Andrew: Yeah, it’s incredible what it’s able to do and it’s tough because you know you can’t picture it when you see it, because it’s you haven’t removed that haze when you’re looking through the lens as it’s flying up there but once you take it into editing software and do it, it’s incredible, the quality that you are able to get.

Ryan: Yeah. definitely. So, I think one other thing we should talk about here is how you actually go out and do this. So, you know, obviously it’s controlled via a remote control type system. How many people do you need? How does that process look like on actual shoot day?

Andrew: Yeah, well typically for our shoots, depending on how complex they are, we’ll have somewhere between two to three. We can have additional if it’s a very large project. We’ll definitely have two always, because we have one person controlling the drone and one person who always has their eyes on the drone and is able to communicate, you know, with the operator. The operator is focused on the shot and focused on the safety of the event, but you actually have someone whose sole job is to always have eyes on the drone and to let the drone operator know if there’s any conditions that they see that could be unsafe potentially. As well, when we do the larger events, we’ll have a third person who can operate the camera and is a back-up pilot in case something were to happen.

Ryan: Gotcha. Now pre-shoot day, and this is something that’s also very, very important, is especially with high-end commercial video, you can’t just take these things out and fly him anywhere. There’s a lot of prep work that needs done in terms of A, I mean your actual certified drone pilot, and then also I know getting certification and clearances a big deal, too. Can you tell us about that? For sure.

Andrew: So we here at PEG, we have two licensed drone pilots, myself and the goose to my maverick, Josh Kuss. We’re both licensed pilots and, you know, the getting the license was a big thing. They had recently changed the drone law and we studied and we passed with flying colors, if I may, but we thought that was gonna be the difficult part, and the actual difficult part is managing all of the flight maps, and where you can fly where you can’t fly. Contacting the FAA to let them you know that you want to do a video there and then working it with the tower to schedule everything. We’ve even had to contact the TSA on multiple occasions to fly sometimes. So, when you’re flying these in the commercial world it can get very, very difficult and you take a lot of risks. So, making sure that you have a licensed team who knows the law and knows how to do things legally is a huge thing.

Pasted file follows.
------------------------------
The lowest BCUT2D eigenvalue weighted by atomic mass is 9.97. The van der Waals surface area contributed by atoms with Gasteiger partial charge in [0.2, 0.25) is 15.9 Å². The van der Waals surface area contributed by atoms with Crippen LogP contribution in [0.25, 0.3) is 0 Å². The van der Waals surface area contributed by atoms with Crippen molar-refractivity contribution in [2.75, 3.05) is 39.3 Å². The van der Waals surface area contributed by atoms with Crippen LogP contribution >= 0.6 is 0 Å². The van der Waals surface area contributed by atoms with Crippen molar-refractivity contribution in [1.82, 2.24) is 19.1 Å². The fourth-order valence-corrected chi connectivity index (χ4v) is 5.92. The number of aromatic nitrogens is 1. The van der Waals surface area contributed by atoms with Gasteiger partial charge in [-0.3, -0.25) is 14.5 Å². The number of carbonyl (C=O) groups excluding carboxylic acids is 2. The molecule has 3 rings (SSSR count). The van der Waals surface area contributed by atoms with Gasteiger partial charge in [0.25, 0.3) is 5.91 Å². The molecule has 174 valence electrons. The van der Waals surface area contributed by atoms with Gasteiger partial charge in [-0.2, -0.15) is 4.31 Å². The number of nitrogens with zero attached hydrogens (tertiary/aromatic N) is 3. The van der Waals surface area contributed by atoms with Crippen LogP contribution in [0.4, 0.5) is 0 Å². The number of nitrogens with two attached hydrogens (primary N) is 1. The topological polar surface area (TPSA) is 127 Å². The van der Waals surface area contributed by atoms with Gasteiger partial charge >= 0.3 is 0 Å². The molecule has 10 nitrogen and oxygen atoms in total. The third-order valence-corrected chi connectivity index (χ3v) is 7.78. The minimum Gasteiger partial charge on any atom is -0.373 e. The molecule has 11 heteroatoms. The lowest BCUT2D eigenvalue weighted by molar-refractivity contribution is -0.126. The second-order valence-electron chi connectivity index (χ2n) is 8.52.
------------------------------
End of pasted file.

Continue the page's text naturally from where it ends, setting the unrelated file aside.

Ryan: Yeah, definitely. I know that’s something that matters a lot to us here at PEG is making sure that, not only for our sake, but also the sake of our client, the safety of others, like, making sure everything is done completely legally, completely safe and that’s invaluable on these shoots.

Andrew: Absolutely. Yeah, there’s, you know, you have an 8-pound camera system here that can be flying 400 feet above the ground. You want to make sure that everyone on your staff and anybody who could be in the area is gonna be safe at all times.

Ryan: Yeah, definitely. It’s a, it’s a very tricky machine to operate and to do it well, but you guys do a great job of it. It captures some great footage if you want to see some examples of that you can go to our website Pritt Entertainment Group.com. Also, you can check out our social channels. Facebook. Twitter. There’s a third one if you want to see
some still pictures. Perhaps a sepia tone, maybe a rise filter.

Andrew: Even if you wanted to see something instantly… maybe like an Instagram.

Ryan: Instagram or telegram. You can ask us for one of those, too. Maybe a singing telegram. Who knows what you’ll get. The next wave of social media. check out all those options. Maybe not the telegram thing, but you know you never know. That’s how things go. For Andrew, I’m Ryan. This has been Gear Up with PEG. Now, we’re gonna fly away. See you guys.